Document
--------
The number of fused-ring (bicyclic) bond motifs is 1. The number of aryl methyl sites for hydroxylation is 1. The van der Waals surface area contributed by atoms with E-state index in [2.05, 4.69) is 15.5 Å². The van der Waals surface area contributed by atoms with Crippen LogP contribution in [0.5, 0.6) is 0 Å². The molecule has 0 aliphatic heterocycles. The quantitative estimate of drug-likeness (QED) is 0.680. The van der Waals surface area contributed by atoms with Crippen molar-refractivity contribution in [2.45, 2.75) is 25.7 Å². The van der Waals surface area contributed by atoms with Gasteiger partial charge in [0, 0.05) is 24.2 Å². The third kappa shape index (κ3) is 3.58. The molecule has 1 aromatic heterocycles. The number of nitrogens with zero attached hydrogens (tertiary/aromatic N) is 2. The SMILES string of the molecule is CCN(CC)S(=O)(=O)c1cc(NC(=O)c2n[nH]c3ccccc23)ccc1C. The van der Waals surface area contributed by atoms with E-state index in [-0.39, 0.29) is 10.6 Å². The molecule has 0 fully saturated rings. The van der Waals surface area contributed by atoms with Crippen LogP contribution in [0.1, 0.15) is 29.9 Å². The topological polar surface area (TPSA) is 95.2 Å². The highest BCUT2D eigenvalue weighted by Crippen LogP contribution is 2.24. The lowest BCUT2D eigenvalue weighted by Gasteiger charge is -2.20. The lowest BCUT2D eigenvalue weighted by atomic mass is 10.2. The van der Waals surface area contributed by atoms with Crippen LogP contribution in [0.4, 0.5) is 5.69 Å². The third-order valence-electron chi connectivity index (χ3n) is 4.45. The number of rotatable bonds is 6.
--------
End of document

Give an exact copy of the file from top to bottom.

The number of fused-ring (bicyclic) bond motifs is 1. The number of aryl methyl sites for hydroxylation is 1. The van der Waals surface area contributed by atoms with E-state index in [2.05, 4.69) is 15.5 Å². The van der Waals surface area contributed by atoms with Crippen LogP contribution in [0.5, 0.6) is 0 Å². The molecule has 0 aliphatic heterocycles. The quantitative estimate of drug-likeness (QED) is 0.680. The van der Waals surface area contributed by atoms with Crippen molar-refractivity contribution in [2.45, 2.75) is 25.7 Å². The van der Waals surface area contributed by atoms with Gasteiger partial charge in [0, 0.05) is 24.2 Å². The third kappa shape index (κ3) is 3.58. The molecule has 1 aromatic heterocycles. The number of nitrogens with zero attached hydrogens (tertiary/aromatic N) is 2. The SMILES string of the molecule is CCN(CC)S(=O)(=O)c1cc(NC(=O)c2n[nH]c3ccccc23)ccc1C. The van der Waals surface area contributed by atoms with E-state index in [-0.39, 0.29) is 10.6 Å². The molecule has 0 fully saturated rings. The van der Waals surface area contributed by atoms with Crippen LogP contribution in [0.1, 0.15) is 29.9 Å². The topological polar surface area (TPSA) is 95.2 Å². The highest BCUT2D eigenvalue weighted by Crippen LogP contribution is 2.24. The lowest BCUT2D eigenvalue weighted by Gasteiger charge is -2.20. The lowest BCUT2D eigenvalue weighted by atomic mass is 10.2. The van der Waals surface area contributed by atoms with Crippen LogP contribution in [0.4, 0.5) is 5.69 Å². The third-order valence-electron chi connectivity index (χ3n) is 4.45. The number of rotatable bonds is 6.